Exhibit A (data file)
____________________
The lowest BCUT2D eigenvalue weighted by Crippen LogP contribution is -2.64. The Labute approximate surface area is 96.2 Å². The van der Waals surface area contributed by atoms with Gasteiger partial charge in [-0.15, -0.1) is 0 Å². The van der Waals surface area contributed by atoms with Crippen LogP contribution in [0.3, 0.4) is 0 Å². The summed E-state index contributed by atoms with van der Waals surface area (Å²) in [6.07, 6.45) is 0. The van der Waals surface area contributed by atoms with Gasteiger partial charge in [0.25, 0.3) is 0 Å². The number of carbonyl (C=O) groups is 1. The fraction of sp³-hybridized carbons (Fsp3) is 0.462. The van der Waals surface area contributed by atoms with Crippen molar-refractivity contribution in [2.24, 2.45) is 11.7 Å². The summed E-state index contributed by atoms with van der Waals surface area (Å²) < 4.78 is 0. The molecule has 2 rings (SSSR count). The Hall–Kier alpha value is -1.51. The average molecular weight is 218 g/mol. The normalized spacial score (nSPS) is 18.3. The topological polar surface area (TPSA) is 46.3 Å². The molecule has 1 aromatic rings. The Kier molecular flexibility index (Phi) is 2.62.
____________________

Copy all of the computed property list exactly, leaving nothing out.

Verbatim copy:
The lowest BCUT2D eigenvalue weighted by Crippen LogP contribution is -2.64. The Labute approximate surface area is 96.2 Å². The van der Waals surface area contributed by atoms with Gasteiger partial charge in [-0.15, -0.1) is 0 Å². The van der Waals surface area contributed by atoms with Crippen LogP contribution in [0.3, 0.4) is 0 Å². The summed E-state index contributed by atoms with van der Waals surface area (Å²) in [6.07, 6.45) is 0. The van der Waals surface area contributed by atoms with Gasteiger partial charge in [0.25, 0.3) is 0 Å². The number of carbonyl (C=O) groups is 1. The fraction of sp³-hybridized carbons (Fsp3) is 0.462. The van der Waals surface area contributed by atoms with Crippen molar-refractivity contribution in [2.24, 2.45) is 11.7 Å². The summed E-state index contributed by atoms with van der Waals surface area (Å²) < 4.78 is 0. The molecule has 2 rings (SSSR count). The Hall–Kier alpha value is -1.51. The average molecular weight is 218 g/mol. The normalized spacial score (nSPS) is 18.3. The topological polar surface area (TPSA) is 46.3 Å². The molecule has 1 aromatic rings. The Kier molecular flexibility index (Phi) is 2.62.